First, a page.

Tallinn sets up a cadidacy for the UNESCO City of Music

Tallinn is aspiring to become the City of Music of the UNESCO Creative Cities Network this year. Currently, 47 cities from all over the world belong to the network of Music Cities, 19 of them from Europe.

According to Mayor Mihhail Kõlvart, Tallinn is the largest center of music culture in Estonia, where song and dance festivals as well as major international festivals and concerts take place. "Our history and traditions, even the song festival and the Song Festival Grounds alone are enough motivation to run for the City of Music," Kõlvart noted. "But in addition, our creative and learning environments and concert venues promote diverse music activities, such as making music, participation in music culture and creating music. Music is important for Tallinn, in cultural, educational, social and economic terms. Therefore, as the capital of the singing nation, we want to introduce the music culture of our city and people even more to the world and thereby contribute to the revival of Tallinn's cultural life and music sector.”

The Mayor also referred to a recent satisfaction survey of the people of Tallinn, which revealed that Tallinn is a city with a creative atmosphere. "According to the survey, city dwellers also wanted more music events - concerts and festivals - in their cultural life. I believe that as a city of music, we can offer all this not only to the people of Tallinn, but also to all Estonian people and guests,” said Kõlvart.

According to Tõnu Kaljuste, the artistic director of the Tallinn Philharmonic, the city's candidacy for the UNESCO City of Music is a very pleasant initiative, because any international cooperation and attention means respect and appreciation for musicians. "It's a recognition that music born in our city speaks to an international audience, and our diverse and historically rich music story is worth telling. Any title is an advance, but a pleasant advance. This would help the friendship between the city and music to become an eternal marriage," said Kaljuste. "Most of the great things in this city have been born with music. There are few cities in the world where music would have played such a big role in revolutionary times. And where else can you see the "Song River" as 50,000 people move towards the Song Festival Grounds during the Song Festival and where the banks of this river are made of tens of thousands of music lovers."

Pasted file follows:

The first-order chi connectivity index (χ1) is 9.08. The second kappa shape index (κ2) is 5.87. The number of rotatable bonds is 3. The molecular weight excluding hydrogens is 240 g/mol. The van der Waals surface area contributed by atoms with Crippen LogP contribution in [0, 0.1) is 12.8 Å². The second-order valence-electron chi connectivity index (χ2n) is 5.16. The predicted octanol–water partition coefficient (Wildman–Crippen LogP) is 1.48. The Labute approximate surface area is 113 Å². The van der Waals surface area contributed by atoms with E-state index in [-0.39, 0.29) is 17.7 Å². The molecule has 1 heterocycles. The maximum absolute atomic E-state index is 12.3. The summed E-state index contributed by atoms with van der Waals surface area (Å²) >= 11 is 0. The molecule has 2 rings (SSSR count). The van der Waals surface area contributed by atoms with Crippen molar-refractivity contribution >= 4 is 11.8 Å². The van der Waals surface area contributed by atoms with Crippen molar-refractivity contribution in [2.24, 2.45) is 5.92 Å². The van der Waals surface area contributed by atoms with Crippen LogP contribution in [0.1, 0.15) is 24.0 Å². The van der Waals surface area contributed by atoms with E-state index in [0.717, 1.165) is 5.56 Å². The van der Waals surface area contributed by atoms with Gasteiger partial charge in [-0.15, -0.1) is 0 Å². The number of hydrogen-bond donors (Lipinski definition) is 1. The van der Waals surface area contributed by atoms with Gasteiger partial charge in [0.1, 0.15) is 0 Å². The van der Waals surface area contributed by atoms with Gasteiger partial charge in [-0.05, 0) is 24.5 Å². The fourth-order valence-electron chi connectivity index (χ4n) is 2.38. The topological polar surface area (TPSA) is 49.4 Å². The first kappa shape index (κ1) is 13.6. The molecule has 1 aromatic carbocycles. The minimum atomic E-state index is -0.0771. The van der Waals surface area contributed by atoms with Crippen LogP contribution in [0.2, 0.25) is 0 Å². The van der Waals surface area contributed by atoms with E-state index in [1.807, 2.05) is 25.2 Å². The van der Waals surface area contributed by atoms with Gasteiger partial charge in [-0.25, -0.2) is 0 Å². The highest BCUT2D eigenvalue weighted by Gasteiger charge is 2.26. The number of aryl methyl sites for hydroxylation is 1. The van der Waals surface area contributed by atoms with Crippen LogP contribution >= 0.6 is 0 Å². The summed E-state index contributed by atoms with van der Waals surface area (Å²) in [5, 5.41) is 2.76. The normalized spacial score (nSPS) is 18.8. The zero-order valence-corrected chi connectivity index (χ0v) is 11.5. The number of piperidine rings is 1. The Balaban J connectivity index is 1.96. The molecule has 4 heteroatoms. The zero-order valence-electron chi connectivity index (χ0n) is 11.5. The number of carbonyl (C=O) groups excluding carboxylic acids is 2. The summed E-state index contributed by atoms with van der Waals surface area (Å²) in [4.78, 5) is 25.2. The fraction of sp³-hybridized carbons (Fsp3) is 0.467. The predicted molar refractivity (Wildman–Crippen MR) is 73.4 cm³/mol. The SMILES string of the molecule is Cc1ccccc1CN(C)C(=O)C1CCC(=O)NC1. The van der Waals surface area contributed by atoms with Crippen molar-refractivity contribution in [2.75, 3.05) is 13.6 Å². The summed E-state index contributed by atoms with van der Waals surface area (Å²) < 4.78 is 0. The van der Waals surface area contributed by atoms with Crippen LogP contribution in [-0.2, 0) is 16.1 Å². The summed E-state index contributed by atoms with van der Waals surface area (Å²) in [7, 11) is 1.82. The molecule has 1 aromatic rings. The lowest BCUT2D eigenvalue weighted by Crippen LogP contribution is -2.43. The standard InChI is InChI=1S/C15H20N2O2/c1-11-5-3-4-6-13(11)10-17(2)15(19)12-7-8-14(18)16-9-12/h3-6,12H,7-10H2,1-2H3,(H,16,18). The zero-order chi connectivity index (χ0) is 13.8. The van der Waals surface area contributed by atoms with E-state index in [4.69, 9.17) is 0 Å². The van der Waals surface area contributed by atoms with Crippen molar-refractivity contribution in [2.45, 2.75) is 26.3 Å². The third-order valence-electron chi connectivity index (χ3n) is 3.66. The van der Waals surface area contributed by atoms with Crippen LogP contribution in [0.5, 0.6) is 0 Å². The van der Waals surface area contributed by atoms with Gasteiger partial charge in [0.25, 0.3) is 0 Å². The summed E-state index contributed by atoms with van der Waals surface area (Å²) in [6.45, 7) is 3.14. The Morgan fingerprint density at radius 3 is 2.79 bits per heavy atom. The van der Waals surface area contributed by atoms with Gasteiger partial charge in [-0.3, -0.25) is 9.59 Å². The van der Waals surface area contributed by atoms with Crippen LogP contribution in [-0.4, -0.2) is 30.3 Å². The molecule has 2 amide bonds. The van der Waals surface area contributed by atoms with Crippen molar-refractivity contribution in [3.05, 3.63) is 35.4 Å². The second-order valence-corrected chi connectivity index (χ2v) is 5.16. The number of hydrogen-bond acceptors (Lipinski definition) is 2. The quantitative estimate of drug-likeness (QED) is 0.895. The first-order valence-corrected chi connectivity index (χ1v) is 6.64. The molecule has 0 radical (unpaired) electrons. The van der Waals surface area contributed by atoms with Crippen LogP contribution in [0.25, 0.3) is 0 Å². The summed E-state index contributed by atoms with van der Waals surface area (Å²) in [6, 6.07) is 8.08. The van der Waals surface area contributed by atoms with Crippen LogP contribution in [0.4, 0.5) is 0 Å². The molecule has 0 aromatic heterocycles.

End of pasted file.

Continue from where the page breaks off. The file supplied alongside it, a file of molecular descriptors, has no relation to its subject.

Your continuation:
According to the mapping of the Tallinn music field conducted by the Estonian Institute of Economic Research, the Tallinn music sector makes up about 75-80% of the entire Estonian music sector. In 2020, according to the above-mentioned mapping, 1,688 music institutions, organizations and companies operated in Tallinn, employing 2,073 people. The mapping of the music field can be found in the Tallinn research database.

Applying for the UNESCO Creative Cities Network takes place every two years, most recently in 2017 and 2019. If the schedule is not changed due to the Corona-virus, it will become clear in late autumn this year whether Tallinn has turned out to be a city of music or not.

The UNESCO Creative Cities Network was launched in 2004 with the aim of highlighting the role of culture and creativity in the sustainable development of cities. Today, the network includes 246 cities around the world. In recent years, interest in the network has been very high - in 2017, 64 cities became members of the network, in 2019, 66 cities. There are seven categories in the network: Cities of Crafts and Folk Art, Design, Film, Gastronomy, Literature, Media Arts, and Music. One city of each country can belong to only every category. From Estonia, two cities already belong to the UNESCO Creative Cities Network: Tarty  as a City of Literature and Viljandi as a City of Crafts and Folk Art.